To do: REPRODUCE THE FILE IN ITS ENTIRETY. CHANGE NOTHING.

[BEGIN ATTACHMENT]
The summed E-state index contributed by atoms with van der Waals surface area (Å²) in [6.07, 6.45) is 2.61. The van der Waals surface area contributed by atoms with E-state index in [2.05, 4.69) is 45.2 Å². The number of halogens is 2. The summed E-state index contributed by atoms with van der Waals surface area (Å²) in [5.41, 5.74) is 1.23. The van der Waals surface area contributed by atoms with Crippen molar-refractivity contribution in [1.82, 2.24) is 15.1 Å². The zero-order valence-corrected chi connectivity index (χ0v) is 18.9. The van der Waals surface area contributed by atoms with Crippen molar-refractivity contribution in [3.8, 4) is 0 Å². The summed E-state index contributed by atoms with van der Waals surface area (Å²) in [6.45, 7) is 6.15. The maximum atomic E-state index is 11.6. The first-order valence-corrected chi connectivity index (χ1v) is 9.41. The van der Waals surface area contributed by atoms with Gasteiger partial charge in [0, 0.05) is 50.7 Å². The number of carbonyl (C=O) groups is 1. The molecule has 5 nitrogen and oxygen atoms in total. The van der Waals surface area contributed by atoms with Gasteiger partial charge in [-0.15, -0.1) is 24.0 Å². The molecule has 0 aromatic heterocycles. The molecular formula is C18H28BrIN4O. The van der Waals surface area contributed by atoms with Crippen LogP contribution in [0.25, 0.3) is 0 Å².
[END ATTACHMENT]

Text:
The summed E-state index contributed by atoms with van der Waals surface area (Å²) in [6.07, 6.45) is 2.61. The van der Waals surface area contributed by atoms with E-state index in [2.05, 4.69) is 45.2 Å². The number of halogens is 2. The summed E-state index contributed by atoms with van der Waals surface area (Å²) in [5.41, 5.74) is 1.23. The van der Waals surface area contributed by atoms with Crippen molar-refractivity contribution in [1.82, 2.24) is 15.1 Å². The zero-order valence-corrected chi connectivity index (χ0v) is 18.9. The van der Waals surface area contributed by atoms with Crippen molar-refractivity contribution in [3.8, 4) is 0 Å². The summed E-state index contributed by atoms with van der Waals surface area (Å²) in [6.45, 7) is 6.15. The maximum atomic E-state index is 11.6. The first-order valence-corrected chi connectivity index (χ1v) is 9.41. The van der Waals surface area contributed by atoms with Gasteiger partial charge in [0, 0.05) is 50.7 Å². The number of carbonyl (C=O) groups is 1. The molecule has 5 nitrogen and oxygen atoms in total. The van der Waals surface area contributed by atoms with Gasteiger partial charge in [-0.15, -0.1) is 24.0 Å². The molecule has 0 aromatic heterocycles. The molecular formula is C18H28BrIN4O. The van der Waals surface area contributed by atoms with Crippen LogP contribution in [0.25, 0.3) is 0 Å².